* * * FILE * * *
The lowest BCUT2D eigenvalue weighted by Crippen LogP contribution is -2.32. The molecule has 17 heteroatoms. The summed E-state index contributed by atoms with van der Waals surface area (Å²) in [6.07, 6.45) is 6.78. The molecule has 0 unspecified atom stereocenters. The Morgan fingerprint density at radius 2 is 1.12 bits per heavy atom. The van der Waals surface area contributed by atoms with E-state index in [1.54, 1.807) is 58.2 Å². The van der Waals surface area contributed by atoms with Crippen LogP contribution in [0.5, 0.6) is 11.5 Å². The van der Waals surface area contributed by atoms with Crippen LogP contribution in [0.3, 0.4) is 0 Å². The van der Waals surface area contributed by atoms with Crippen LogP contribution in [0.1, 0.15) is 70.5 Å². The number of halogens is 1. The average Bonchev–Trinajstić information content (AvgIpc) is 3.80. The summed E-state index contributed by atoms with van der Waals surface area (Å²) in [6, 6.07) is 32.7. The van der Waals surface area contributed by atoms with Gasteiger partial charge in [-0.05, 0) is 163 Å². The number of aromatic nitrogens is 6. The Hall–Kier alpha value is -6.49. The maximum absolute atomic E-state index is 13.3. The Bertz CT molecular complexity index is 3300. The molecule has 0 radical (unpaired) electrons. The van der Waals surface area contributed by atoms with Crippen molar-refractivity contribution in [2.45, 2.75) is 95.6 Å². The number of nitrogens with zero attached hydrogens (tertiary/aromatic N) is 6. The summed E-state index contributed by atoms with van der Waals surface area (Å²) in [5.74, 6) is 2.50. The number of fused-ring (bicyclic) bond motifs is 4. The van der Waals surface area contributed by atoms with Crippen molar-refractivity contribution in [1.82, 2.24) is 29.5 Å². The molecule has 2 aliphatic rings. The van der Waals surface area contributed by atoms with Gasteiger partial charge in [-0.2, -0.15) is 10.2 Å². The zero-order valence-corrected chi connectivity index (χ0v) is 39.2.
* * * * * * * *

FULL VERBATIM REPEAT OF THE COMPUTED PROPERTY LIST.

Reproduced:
The lowest BCUT2D eigenvalue weighted by Crippen LogP contribution is -2.32. The molecule has 17 heteroatoms. The summed E-state index contributed by atoms with van der Waals surface area (Å²) in [6.07, 6.45) is 6.78. The molecule has 0 unspecified atom stereocenters. The Morgan fingerprint density at radius 2 is 1.12 bits per heavy atom. The van der Waals surface area contributed by atoms with E-state index in [1.54, 1.807) is 58.2 Å². The van der Waals surface area contributed by atoms with Crippen LogP contribution in [0.5, 0.6) is 11.5 Å². The van der Waals surface area contributed by atoms with Crippen LogP contribution in [0.3, 0.4) is 0 Å². The van der Waals surface area contributed by atoms with Crippen LogP contribution in [0.1, 0.15) is 70.5 Å². The number of halogens is 1. The average Bonchev–Trinajstić information content (AvgIpc) is 3.80. The summed E-state index contributed by atoms with van der Waals surface area (Å²) in [6, 6.07) is 32.7. The van der Waals surface area contributed by atoms with Gasteiger partial charge in [-0.05, 0) is 163 Å². The number of aromatic nitrogens is 6. The Hall–Kier alpha value is -6.49. The maximum absolute atomic E-state index is 13.3. The Bertz CT molecular complexity index is 3300. The molecule has 0 radical (unpaired) electrons. The van der Waals surface area contributed by atoms with Crippen molar-refractivity contribution in [2.45, 2.75) is 95.6 Å². The number of nitrogens with zero attached hydrogens (tertiary/aromatic N) is 6. The summed E-state index contributed by atoms with van der Waals surface area (Å²) in [5.74, 6) is 2.50. The number of fused-ring (bicyclic) bond motifs is 4. The van der Waals surface area contributed by atoms with Crippen molar-refractivity contribution in [1.82, 2.24) is 29.5 Å². The molecule has 2 aliphatic rings. The van der Waals surface area contributed by atoms with Gasteiger partial charge in [-0.2, -0.15) is 10.2 Å². The zero-order valence-corrected chi connectivity index (χ0v) is 39.2.